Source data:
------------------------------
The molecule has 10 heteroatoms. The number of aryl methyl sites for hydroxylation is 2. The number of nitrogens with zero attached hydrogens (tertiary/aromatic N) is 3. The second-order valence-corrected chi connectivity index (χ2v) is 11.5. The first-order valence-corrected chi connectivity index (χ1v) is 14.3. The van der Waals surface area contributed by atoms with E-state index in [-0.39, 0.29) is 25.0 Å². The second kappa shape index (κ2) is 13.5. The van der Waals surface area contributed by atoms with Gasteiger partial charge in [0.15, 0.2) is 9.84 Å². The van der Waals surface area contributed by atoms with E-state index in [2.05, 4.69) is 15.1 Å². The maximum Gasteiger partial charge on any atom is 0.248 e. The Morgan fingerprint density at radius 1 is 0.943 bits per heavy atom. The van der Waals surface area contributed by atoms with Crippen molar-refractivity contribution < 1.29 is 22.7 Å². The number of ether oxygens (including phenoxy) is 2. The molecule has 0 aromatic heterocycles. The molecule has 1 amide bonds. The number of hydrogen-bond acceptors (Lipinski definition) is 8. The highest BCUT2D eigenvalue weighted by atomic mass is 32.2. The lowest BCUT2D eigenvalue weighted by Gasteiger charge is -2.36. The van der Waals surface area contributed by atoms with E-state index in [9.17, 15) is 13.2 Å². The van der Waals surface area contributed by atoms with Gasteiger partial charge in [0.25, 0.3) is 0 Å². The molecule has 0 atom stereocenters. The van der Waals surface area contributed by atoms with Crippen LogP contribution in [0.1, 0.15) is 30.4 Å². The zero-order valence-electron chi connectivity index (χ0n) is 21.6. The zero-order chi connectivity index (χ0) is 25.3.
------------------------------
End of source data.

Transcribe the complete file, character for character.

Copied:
The molecule has 10 heteroatoms. The number of aryl methyl sites for hydroxylation is 2. The number of nitrogens with zero attached hydrogens (tertiary/aromatic N) is 3. The second-order valence-corrected chi connectivity index (χ2v) is 11.5. The first-order valence-corrected chi connectivity index (χ1v) is 14.3. The van der Waals surface area contributed by atoms with E-state index in [-0.39, 0.29) is 25.0 Å². The second kappa shape index (κ2) is 13.5. The van der Waals surface area contributed by atoms with Gasteiger partial charge in [0.15, 0.2) is 9.84 Å². The van der Waals surface area contributed by atoms with E-state index in [2.05, 4.69) is 15.1 Å². The maximum Gasteiger partial charge on any atom is 0.248 e. The Morgan fingerprint density at radius 1 is 0.943 bits per heavy atom. The van der Waals surface area contributed by atoms with Crippen molar-refractivity contribution < 1.29 is 22.7 Å². The number of ether oxygens (including phenoxy) is 2. The molecule has 0 aromatic heterocycles. The molecule has 1 amide bonds. The number of hydrogen-bond acceptors (Lipinski definition) is 8. The highest BCUT2D eigenvalue weighted by atomic mass is 32.2. The lowest BCUT2D eigenvalue weighted by Gasteiger charge is -2.36. The van der Waals surface area contributed by atoms with E-state index in [9.17, 15) is 13.2 Å². The van der Waals surface area contributed by atoms with Gasteiger partial charge in [0.25, 0.3) is 0 Å². The molecule has 0 atom stereocenters. The van der Waals surface area contributed by atoms with Crippen LogP contribution in [0.1, 0.15) is 30.4 Å². The zero-order valence-electron chi connectivity index (χ0n) is 21.6. The zero-order chi connectivity index (χ0) is 25.3.